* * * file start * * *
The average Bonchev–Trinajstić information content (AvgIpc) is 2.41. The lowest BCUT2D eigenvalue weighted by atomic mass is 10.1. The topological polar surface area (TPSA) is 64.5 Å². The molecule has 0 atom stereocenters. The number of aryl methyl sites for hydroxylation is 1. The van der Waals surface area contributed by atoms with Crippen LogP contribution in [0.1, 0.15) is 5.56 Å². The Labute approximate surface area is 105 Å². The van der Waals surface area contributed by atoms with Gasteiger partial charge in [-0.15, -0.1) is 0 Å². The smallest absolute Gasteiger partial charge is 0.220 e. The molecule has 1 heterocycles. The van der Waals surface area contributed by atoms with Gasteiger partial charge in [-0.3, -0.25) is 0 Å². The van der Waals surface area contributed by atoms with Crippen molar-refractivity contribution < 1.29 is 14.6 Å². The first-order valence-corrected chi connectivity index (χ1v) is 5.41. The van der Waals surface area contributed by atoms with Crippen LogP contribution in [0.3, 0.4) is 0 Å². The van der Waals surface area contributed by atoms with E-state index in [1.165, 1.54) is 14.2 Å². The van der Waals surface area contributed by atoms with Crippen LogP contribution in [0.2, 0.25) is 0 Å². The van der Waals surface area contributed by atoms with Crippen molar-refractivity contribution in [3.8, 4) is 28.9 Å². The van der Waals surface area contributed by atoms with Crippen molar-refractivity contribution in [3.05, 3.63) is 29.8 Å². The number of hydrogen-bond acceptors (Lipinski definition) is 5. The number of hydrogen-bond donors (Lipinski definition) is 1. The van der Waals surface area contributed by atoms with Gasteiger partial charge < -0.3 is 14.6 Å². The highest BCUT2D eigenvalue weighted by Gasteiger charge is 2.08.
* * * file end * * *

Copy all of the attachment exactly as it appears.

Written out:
The average Bonchev–Trinajstić information content (AvgIpc) is 2.41. The lowest BCUT2D eigenvalue weighted by atomic mass is 10.1. The topological polar surface area (TPSA) is 64.5 Å². The molecule has 0 atom stereocenters. The number of aryl methyl sites for hydroxylation is 1. The van der Waals surface area contributed by atoms with Crippen LogP contribution in [0.1, 0.15) is 5.56 Å². The Labute approximate surface area is 105 Å². The van der Waals surface area contributed by atoms with Gasteiger partial charge in [-0.15, -0.1) is 0 Å². The smallest absolute Gasteiger partial charge is 0.220 e. The molecule has 1 heterocycles. The van der Waals surface area contributed by atoms with Gasteiger partial charge in [-0.3, -0.25) is 0 Å². The van der Waals surface area contributed by atoms with Crippen molar-refractivity contribution < 1.29 is 14.6 Å². The first-order valence-corrected chi connectivity index (χ1v) is 5.41. The van der Waals surface area contributed by atoms with Crippen LogP contribution in [0.3, 0.4) is 0 Å². The van der Waals surface area contributed by atoms with E-state index in [1.165, 1.54) is 14.2 Å². The van der Waals surface area contributed by atoms with Crippen LogP contribution in [0.2, 0.25) is 0 Å². The van der Waals surface area contributed by atoms with Crippen molar-refractivity contribution in [3.8, 4) is 28.9 Å². The van der Waals surface area contributed by atoms with Crippen molar-refractivity contribution in [3.05, 3.63) is 29.8 Å². The number of hydrogen-bond acceptors (Lipinski definition) is 5. The number of hydrogen-bond donors (Lipinski definition) is 1. The van der Waals surface area contributed by atoms with Gasteiger partial charge < -0.3 is 14.6 Å². The highest BCUT2D eigenvalue weighted by Gasteiger charge is 2.08.